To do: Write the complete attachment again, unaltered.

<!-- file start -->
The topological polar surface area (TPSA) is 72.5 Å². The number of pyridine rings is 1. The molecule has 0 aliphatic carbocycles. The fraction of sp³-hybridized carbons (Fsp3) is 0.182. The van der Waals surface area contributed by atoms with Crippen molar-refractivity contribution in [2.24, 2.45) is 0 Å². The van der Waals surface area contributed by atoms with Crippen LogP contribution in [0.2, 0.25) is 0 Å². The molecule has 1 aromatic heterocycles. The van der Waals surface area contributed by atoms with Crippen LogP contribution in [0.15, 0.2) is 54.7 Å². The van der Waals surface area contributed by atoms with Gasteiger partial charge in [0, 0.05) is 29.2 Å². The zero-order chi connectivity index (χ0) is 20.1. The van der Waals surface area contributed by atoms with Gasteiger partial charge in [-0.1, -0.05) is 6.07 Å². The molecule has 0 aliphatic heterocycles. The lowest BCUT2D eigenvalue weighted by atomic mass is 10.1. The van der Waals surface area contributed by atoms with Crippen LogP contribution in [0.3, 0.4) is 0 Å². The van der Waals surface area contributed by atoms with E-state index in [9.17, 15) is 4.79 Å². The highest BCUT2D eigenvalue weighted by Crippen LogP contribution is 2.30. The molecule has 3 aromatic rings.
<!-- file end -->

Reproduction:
The topological polar surface area (TPSA) is 72.5 Å². The number of pyridine rings is 1. The molecule has 0 aliphatic carbocycles. The fraction of sp³-hybridized carbons (Fsp3) is 0.182. The van der Waals surface area contributed by atoms with Crippen molar-refractivity contribution in [2.24, 2.45) is 0 Å². The van der Waals surface area contributed by atoms with Crippen LogP contribution in [0.2, 0.25) is 0 Å². The molecule has 1 aromatic heterocycles. The van der Waals surface area contributed by atoms with Crippen LogP contribution in [0.15, 0.2) is 54.7 Å². The van der Waals surface area contributed by atoms with Gasteiger partial charge in [0, 0.05) is 29.2 Å². The zero-order chi connectivity index (χ0) is 20.1. The van der Waals surface area contributed by atoms with Gasteiger partial charge in [-0.1, -0.05) is 6.07 Å². The molecule has 0 aliphatic heterocycles. The lowest BCUT2D eigenvalue weighted by atomic mass is 10.1. The van der Waals surface area contributed by atoms with Crippen LogP contribution in [0.3, 0.4) is 0 Å². The van der Waals surface area contributed by atoms with E-state index in [9.17, 15) is 4.79 Å². The highest BCUT2D eigenvalue weighted by Crippen LogP contribution is 2.30. The molecule has 3 aromatic rings.